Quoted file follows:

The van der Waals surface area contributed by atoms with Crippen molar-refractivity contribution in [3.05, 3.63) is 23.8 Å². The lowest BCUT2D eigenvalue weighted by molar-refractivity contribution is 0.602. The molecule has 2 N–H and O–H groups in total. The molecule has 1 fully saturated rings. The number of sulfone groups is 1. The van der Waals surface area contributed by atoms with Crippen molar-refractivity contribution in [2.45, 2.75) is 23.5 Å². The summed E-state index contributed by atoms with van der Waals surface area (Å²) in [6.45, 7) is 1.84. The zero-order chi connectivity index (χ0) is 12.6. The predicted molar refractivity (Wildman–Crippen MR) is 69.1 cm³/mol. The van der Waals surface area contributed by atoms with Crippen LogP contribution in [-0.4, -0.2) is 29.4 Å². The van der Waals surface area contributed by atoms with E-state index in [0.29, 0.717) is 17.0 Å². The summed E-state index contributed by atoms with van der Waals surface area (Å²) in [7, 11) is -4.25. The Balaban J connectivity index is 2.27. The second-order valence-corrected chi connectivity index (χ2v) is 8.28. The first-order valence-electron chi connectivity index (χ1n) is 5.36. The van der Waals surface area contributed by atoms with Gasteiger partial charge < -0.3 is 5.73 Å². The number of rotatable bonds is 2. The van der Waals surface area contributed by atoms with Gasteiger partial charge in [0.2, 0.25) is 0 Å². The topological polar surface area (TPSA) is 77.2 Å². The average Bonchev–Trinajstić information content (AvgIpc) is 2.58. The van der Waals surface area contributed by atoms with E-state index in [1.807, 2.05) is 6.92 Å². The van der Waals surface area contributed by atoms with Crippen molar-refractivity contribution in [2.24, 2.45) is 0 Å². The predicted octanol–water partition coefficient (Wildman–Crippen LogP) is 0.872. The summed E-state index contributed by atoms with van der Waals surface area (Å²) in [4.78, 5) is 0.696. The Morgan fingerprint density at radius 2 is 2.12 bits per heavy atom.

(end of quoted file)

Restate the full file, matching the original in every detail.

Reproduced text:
The van der Waals surface area contributed by atoms with Crippen molar-refractivity contribution in [3.05, 3.63) is 23.8 Å². The lowest BCUT2D eigenvalue weighted by molar-refractivity contribution is 0.602. The molecule has 2 N–H and O–H groups in total. The molecule has 1 fully saturated rings. The number of sulfone groups is 1. The van der Waals surface area contributed by atoms with Crippen molar-refractivity contribution in [2.45, 2.75) is 23.5 Å². The summed E-state index contributed by atoms with van der Waals surface area (Å²) in [6.45, 7) is 1.84. The zero-order chi connectivity index (χ0) is 12.6. The predicted molar refractivity (Wildman–Crippen MR) is 69.1 cm³/mol. The van der Waals surface area contributed by atoms with Crippen LogP contribution in [-0.4, -0.2) is 29.4 Å². The van der Waals surface area contributed by atoms with E-state index in [0.29, 0.717) is 17.0 Å². The summed E-state index contributed by atoms with van der Waals surface area (Å²) in [7, 11) is -4.25. The Balaban J connectivity index is 2.27. The second-order valence-corrected chi connectivity index (χ2v) is 8.28. The first-order valence-electron chi connectivity index (χ1n) is 5.36. The van der Waals surface area contributed by atoms with Gasteiger partial charge < -0.3 is 5.73 Å². The number of rotatable bonds is 2. The van der Waals surface area contributed by atoms with Gasteiger partial charge in [0.2, 0.25) is 0 Å². The topological polar surface area (TPSA) is 77.2 Å². The average Bonchev–Trinajstić information content (AvgIpc) is 2.58. The van der Waals surface area contributed by atoms with E-state index in [1.807, 2.05) is 6.92 Å². The van der Waals surface area contributed by atoms with Crippen molar-refractivity contribution in [2.24, 2.45) is 0 Å². The predicted octanol–water partition coefficient (Wildman–Crippen LogP) is 0.872. The summed E-state index contributed by atoms with van der Waals surface area (Å²) in [4.78, 5) is 0.696. The Morgan fingerprint density at radius 2 is 2.12 bits per heavy atom.